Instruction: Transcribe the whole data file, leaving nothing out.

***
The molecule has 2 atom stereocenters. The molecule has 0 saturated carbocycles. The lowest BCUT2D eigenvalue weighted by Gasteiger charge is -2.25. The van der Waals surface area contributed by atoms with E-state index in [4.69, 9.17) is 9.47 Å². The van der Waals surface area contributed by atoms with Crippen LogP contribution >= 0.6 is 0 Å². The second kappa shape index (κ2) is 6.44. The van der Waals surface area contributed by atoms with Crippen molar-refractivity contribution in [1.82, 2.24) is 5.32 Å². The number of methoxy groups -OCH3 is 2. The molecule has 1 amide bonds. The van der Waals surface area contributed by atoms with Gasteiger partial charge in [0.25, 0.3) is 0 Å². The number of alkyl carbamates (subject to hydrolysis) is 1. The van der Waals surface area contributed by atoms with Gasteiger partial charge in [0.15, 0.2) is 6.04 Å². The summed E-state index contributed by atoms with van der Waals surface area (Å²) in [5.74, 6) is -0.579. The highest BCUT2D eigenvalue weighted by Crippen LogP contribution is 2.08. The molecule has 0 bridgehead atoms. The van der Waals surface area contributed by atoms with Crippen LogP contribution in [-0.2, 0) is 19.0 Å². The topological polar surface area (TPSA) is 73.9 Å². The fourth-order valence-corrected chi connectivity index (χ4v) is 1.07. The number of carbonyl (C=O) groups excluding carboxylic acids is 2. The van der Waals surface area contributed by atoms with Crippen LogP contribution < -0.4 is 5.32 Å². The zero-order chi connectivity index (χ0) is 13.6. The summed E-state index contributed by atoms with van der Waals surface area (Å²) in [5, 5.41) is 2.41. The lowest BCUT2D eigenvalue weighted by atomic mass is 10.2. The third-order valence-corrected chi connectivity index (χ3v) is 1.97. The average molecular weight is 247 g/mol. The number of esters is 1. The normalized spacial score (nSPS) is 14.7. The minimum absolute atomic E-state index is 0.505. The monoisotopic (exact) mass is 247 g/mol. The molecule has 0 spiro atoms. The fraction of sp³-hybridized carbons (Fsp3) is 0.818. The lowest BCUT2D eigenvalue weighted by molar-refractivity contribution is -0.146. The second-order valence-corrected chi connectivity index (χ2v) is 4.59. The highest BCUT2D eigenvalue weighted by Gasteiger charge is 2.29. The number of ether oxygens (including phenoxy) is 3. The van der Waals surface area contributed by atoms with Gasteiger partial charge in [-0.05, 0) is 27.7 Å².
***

The molecule has 2 atom stereocenters. The molecule has 0 saturated carbocycles. The lowest BCUT2D eigenvalue weighted by Gasteiger charge is -2.25. The van der Waals surface area contributed by atoms with E-state index in [4.69, 9.17) is 9.47 Å². The van der Waals surface area contributed by atoms with Crippen LogP contribution >= 0.6 is 0 Å². The second kappa shape index (κ2) is 6.44. The van der Waals surface area contributed by atoms with Crippen molar-refractivity contribution in [1.82, 2.24) is 5.32 Å². The number of methoxy groups -OCH3 is 2. The molecule has 1 amide bonds. The van der Waals surface area contributed by atoms with Gasteiger partial charge in [0.25, 0.3) is 0 Å². The number of alkyl carbamates (subject to hydrolysis) is 1. The van der Waals surface area contributed by atoms with Gasteiger partial charge in [0.15, 0.2) is 6.04 Å². The summed E-state index contributed by atoms with van der Waals surface area (Å²) in [5.74, 6) is -0.579. The highest BCUT2D eigenvalue weighted by Crippen LogP contribution is 2.08. The molecule has 0 bridgehead atoms. The van der Waals surface area contributed by atoms with Crippen LogP contribution in [-0.2, 0) is 19.0 Å². The topological polar surface area (TPSA) is 73.9 Å². The fourth-order valence-corrected chi connectivity index (χ4v) is 1.07. The number of carbonyl (C=O) groups excluding carboxylic acids is 2. The van der Waals surface area contributed by atoms with Crippen LogP contribution < -0.4 is 5.32 Å². The zero-order chi connectivity index (χ0) is 13.6. The summed E-state index contributed by atoms with van der Waals surface area (Å²) in [5, 5.41) is 2.41. The lowest BCUT2D eigenvalue weighted by atomic mass is 10.2. The third-order valence-corrected chi connectivity index (χ3v) is 1.97. The average molecular weight is 247 g/mol. The number of esters is 1. The normalized spacial score (nSPS) is 14.7. The minimum absolute atomic E-state index is 0.505. The monoisotopic (exact) mass is 247 g/mol. The molecule has 0 spiro atoms. The fraction of sp³-hybridized carbons (Fsp3) is 0.818. The lowest BCUT2D eigenvalue weighted by molar-refractivity contribution is -0.146. The second-order valence-corrected chi connectivity index (χ2v) is 4.59. The highest BCUT2D eigenvalue weighted by Gasteiger charge is 2.29. The number of ether oxygens (including phenoxy) is 3. The van der Waals surface area contributed by atoms with Gasteiger partial charge in [-0.05, 0) is 27.7 Å².